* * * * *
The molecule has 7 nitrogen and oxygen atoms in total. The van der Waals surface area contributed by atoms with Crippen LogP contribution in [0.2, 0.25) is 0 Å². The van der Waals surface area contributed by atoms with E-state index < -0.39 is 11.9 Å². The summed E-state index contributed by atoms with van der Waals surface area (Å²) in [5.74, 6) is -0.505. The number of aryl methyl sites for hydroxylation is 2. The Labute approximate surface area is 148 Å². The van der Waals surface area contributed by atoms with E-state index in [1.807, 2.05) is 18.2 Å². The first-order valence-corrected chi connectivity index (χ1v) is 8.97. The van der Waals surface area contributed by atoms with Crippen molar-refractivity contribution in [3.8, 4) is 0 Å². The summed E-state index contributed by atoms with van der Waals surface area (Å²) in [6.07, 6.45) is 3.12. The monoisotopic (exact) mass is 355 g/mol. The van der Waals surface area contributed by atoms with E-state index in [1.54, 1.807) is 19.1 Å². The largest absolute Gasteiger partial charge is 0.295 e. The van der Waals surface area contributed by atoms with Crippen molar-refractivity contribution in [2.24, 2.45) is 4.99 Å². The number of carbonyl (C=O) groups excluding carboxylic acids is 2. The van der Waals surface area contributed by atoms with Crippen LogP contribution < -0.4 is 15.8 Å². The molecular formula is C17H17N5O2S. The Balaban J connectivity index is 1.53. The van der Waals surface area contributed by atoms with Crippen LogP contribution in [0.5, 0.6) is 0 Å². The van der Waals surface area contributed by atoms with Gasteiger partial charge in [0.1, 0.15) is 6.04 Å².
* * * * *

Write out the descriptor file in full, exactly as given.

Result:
The molecule has 7 nitrogen and oxygen atoms in total. The van der Waals surface area contributed by atoms with Crippen LogP contribution in [0.2, 0.25) is 0 Å². The van der Waals surface area contributed by atoms with E-state index < -0.39 is 11.9 Å². The summed E-state index contributed by atoms with van der Waals surface area (Å²) in [5.74, 6) is -0.505. The number of aryl methyl sites for hydroxylation is 2. The Labute approximate surface area is 148 Å². The van der Waals surface area contributed by atoms with E-state index in [1.807, 2.05) is 18.2 Å². The first-order valence-corrected chi connectivity index (χ1v) is 8.97. The van der Waals surface area contributed by atoms with Crippen molar-refractivity contribution in [3.8, 4) is 0 Å². The summed E-state index contributed by atoms with van der Waals surface area (Å²) in [6.07, 6.45) is 3.12. The monoisotopic (exact) mass is 355 g/mol. The van der Waals surface area contributed by atoms with E-state index in [1.54, 1.807) is 19.1 Å². The largest absolute Gasteiger partial charge is 0.295 e. The van der Waals surface area contributed by atoms with Crippen molar-refractivity contribution in [2.24, 2.45) is 4.99 Å². The number of carbonyl (C=O) groups excluding carboxylic acids is 2. The van der Waals surface area contributed by atoms with Crippen LogP contribution < -0.4 is 15.8 Å². The molecular formula is C17H17N5O2S. The Balaban J connectivity index is 1.53. The van der Waals surface area contributed by atoms with Crippen LogP contribution in [0.5, 0.6) is 0 Å². The van der Waals surface area contributed by atoms with Gasteiger partial charge in [0.1, 0.15) is 6.04 Å².